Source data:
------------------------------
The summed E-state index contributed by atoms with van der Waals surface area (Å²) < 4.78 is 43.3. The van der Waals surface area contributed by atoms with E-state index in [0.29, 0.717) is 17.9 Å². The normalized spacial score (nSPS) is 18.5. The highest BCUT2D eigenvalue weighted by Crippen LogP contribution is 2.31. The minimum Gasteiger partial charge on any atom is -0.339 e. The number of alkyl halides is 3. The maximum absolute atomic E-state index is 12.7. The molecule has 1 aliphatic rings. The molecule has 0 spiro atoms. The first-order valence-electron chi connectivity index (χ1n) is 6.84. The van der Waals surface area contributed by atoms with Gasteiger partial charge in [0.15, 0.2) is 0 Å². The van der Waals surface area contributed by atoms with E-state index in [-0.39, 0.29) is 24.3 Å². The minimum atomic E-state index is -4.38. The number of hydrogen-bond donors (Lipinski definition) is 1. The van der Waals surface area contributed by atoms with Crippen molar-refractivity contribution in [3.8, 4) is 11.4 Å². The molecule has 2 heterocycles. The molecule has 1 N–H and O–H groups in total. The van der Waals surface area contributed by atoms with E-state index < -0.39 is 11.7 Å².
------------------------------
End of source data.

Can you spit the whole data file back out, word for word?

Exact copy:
The summed E-state index contributed by atoms with van der Waals surface area (Å²) < 4.78 is 43.3. The van der Waals surface area contributed by atoms with E-state index in [0.29, 0.717) is 17.9 Å². The normalized spacial score (nSPS) is 18.5. The highest BCUT2D eigenvalue weighted by Crippen LogP contribution is 2.31. The minimum Gasteiger partial charge on any atom is -0.339 e. The number of alkyl halides is 3. The maximum absolute atomic E-state index is 12.7. The molecule has 1 aliphatic rings. The molecule has 0 spiro atoms. The first-order valence-electron chi connectivity index (χ1n) is 6.84. The van der Waals surface area contributed by atoms with Gasteiger partial charge in [0.15, 0.2) is 0 Å². The van der Waals surface area contributed by atoms with E-state index in [-0.39, 0.29) is 24.3 Å². The minimum atomic E-state index is -4.38. The number of hydrogen-bond donors (Lipinski definition) is 1. The van der Waals surface area contributed by atoms with Crippen molar-refractivity contribution in [3.8, 4) is 11.4 Å². The molecule has 2 heterocycles. The molecule has 1 N–H and O–H groups in total. The van der Waals surface area contributed by atoms with E-state index < -0.39 is 11.7 Å².